It’s hard to parlay all your thoughts into typing sentences. After hearing your father, yourself and Dave’s fiancé speak about him, I guess my point is that Dave chose a path of righteousness, that requires unselfishness, compassion, and bravery. It’s easy to forget about compassion and become selfish doing this job. Dave never lost sight of that. May Dave & God always be in your heart and blessings!

~ Chris P., NYPD


A Thought: On Funerals

A few days ago, May 4th, 2016 to be exact, marked the one-year end of watch anniversary of NYPD officer Brian Moore who was violently killed while performing his duty of protecting and serving the people of New York City. We’re also about to head into Police Week, which honors the service and sacrifice of the about 140-160 officers that lose their life in the line of duty each year. Thinking about Moore’s death, and that of so many others, I couldn’t help but also remember the many, many times Dave put on his dress uniform, wrapped his shield in a mourning band, and took his place among the thousands of officers paying their respects to a fallen officer. Once he moved to Texas, Dave flew back and forth between NYC and Texas numerous times to honor his fallen brothers.

It’s devastating to know that this is the current reality of being a police officer in the United States. Attending funerals, wearing mourning bands and memorial shirts, and making donations to the families of the fallen are all part of the routine responsibilities that many police officers incorporate into their daily living. Just looking through Dave’s photos makes it plain how many officers have been taken too early, too violently.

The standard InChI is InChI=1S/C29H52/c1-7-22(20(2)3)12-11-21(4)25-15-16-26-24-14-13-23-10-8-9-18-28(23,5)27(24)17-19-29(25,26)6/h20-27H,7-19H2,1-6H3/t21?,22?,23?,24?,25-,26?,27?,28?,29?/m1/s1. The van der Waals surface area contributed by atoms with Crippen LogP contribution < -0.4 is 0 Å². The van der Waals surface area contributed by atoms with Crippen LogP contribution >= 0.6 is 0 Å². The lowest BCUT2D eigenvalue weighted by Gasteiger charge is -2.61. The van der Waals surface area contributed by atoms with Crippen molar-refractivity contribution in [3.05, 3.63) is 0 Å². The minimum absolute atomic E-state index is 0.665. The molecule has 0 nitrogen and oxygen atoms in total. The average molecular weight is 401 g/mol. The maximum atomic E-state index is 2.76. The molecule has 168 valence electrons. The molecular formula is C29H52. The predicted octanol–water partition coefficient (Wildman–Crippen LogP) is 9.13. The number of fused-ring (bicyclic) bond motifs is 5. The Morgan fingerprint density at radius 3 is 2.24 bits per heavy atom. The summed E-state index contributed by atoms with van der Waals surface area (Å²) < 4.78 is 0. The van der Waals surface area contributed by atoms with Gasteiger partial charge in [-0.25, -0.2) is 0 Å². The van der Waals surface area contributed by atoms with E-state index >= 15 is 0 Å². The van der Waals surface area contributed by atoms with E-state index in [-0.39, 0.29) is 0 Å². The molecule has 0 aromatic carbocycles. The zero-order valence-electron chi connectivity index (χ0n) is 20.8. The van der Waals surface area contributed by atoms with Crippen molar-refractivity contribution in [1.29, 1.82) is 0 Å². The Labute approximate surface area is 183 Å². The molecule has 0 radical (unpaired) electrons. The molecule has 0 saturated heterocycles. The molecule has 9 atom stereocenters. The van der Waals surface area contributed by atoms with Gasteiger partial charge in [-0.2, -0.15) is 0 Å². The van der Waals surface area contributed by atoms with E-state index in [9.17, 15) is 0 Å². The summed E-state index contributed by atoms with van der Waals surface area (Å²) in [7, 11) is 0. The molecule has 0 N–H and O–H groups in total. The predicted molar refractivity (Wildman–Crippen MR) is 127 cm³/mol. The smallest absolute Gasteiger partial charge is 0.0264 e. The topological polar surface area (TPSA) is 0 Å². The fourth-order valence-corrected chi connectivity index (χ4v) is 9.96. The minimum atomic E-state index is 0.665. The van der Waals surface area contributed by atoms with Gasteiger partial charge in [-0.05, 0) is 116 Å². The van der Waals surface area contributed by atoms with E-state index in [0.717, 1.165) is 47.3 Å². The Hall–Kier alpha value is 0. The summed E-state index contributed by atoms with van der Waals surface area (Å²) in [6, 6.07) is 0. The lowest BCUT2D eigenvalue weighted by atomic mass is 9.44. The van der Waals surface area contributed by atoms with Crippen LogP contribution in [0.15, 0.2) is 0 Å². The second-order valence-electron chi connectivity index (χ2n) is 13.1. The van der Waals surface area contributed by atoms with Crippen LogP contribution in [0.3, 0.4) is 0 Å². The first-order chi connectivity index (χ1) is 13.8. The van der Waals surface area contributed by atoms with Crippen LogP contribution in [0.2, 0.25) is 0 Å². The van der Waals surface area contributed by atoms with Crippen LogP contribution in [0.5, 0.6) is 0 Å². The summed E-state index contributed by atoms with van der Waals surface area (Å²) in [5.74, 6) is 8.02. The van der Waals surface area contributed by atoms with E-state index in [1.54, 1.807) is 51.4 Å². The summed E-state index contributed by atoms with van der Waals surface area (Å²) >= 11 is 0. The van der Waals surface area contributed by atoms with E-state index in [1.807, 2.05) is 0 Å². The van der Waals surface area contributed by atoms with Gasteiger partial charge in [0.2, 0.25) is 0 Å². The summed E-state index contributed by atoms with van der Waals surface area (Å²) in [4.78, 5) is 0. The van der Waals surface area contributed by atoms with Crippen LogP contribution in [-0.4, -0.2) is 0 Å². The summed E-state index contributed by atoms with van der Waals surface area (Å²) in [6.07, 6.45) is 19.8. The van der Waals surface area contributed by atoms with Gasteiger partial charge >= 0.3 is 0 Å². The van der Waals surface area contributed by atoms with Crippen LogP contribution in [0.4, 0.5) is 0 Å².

And now, Dave is one of those fallen.

No matter who we are, no matter whether we grew up rich or poor, no matter the pigment of our skin, no matter our political leanings: We should all know that we have to do better.

For our communities.
For those brave men and women in blue who put everything on the line to keep us safe.
For our humanity.


One funeral of too many.

A Story: Walking Besides Us

Some of the stories and anecdotes that you lovely people have sent me have been unbelievably moving, but this one just brought me to tears. It truly exemplifies the kind of person Dave was – how he always observed his world and looked out for the well-being of those around him; how he always thought of the little things that could make someone’s day a little brighter. Thank you so, so much, Cindy, for sending us this story.

I worked with David in the 9th precinct. I was his timekeeper. I wanted to give you my sincere condolences. I’m sure you know this better than anyone but he was a amazing man. I sent this same memory to Marta a few days after the services.